lol, never tried that one before...
That's actually the classic test for backlight or inverter failure. You can't really tell which has failed with this, but it does tell you if the monitor is getting and processing a signal or not. Newer LED LCDs don't use CCFL tubes or inverters, so this test won't work with them.
Parts are typically $50 to $150, depending on size of the screen and availability. Any reputable repair shop can do the job in 1 hour, 2 tops so from there, you can determine labor charges. That said, many shops charge a flat labor rate (plus parts) for replacing inverters and backlights, so call around. And there are some repair shops on-line that specialize in these repairs where you can send the monitor to.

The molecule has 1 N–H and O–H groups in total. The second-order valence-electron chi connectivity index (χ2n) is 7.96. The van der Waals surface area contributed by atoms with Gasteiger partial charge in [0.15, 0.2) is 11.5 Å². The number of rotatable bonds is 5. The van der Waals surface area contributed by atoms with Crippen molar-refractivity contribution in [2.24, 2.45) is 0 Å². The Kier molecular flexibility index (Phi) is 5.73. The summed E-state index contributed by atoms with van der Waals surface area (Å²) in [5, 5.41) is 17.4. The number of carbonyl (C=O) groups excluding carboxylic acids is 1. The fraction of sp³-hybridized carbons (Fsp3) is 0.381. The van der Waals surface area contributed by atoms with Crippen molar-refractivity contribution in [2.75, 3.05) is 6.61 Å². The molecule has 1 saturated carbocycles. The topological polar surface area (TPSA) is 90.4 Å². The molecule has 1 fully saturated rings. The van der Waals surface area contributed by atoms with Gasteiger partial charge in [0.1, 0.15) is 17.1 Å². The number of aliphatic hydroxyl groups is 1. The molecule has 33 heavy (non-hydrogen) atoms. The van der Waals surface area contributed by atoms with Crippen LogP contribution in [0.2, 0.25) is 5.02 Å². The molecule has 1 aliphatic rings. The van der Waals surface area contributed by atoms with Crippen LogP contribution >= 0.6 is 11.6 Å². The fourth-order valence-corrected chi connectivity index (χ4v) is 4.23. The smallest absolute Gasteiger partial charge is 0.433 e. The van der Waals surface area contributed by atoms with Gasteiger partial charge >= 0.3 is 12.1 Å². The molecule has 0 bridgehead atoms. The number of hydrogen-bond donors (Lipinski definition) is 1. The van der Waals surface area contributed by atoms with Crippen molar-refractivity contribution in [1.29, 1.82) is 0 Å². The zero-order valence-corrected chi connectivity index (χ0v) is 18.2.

If you are handy at these sort of things, you can fix it yourself - it is not really hard. In fact, figuring out how to open up the monitor's case is often the biggest challenge. There are many good tutorials